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Race: An Anthology in the First Person
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What is your race? In September 1994,The Hungry Mind Review's readers responded to this and nineteen other race-related questions in the periodical's now-renowned Race questionnaire. It was during the compilation of that particular issue that editor Bart Schneider recognized that Americans were ready for, and needed to have, a frank discussion about race. Inspired by the momentum that September 1994 issue generated, Schneider compiledRace: An Anthology in the First Person. In a range of twenty first-person idioms, some of the finest American contemporary writers and social leaders explore the issue of race. The power of the first person voice that drives this collection is in its directness and simplicity, says Schneider: it's you talking to me, me to you. It's Reverend Cecil Williams preaching to hundreds on a Sunday morning in San Francisco's Glide Church. It's Audre Lorde speaking to a women's conference in Connecticut. It's John Edgar Wideman talking in letter, and in spirit, to his son in prison. Listening closely to the human voice can keep us human. Racecontinues what the questionnaire started by delivering direct and honest accounts of how race can impact an individual's life and alter the course of his of her future. To approach with passionate personal testimony a territory as fraught with suffering and shame, guilt and indifference, rhetoric and amnesia, is to stake a claim, explains Schneider. It is to demand a place in which we can talk to each other about who we are and what we hope America might one day become.Racewill open your eyes, expand your mind, and may finally be a way for us to get the conversation going.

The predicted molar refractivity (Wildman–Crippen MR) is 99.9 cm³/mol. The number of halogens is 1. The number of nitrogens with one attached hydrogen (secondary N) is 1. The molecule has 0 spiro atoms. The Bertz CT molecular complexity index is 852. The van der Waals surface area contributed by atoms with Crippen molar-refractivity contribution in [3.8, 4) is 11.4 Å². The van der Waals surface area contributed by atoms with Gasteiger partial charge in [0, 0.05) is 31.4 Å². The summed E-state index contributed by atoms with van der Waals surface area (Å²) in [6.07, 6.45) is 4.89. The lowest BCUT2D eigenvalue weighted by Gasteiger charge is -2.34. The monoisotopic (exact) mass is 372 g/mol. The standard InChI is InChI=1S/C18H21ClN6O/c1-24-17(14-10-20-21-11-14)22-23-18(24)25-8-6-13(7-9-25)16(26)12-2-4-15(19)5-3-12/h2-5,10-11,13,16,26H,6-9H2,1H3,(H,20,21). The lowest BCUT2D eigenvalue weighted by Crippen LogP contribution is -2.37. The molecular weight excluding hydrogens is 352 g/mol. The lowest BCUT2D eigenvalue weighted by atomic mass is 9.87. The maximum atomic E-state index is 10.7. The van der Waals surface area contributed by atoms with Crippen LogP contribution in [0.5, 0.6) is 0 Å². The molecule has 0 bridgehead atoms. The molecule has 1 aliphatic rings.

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Classificació Decimal de Dewey (DDC)305.8Social sciences Social Sciences; Sociology and anthropology Groups of people Ethnic and national groups ; racism, multiculturalism
LCC (Clas. Bibl. Congrés EUA)
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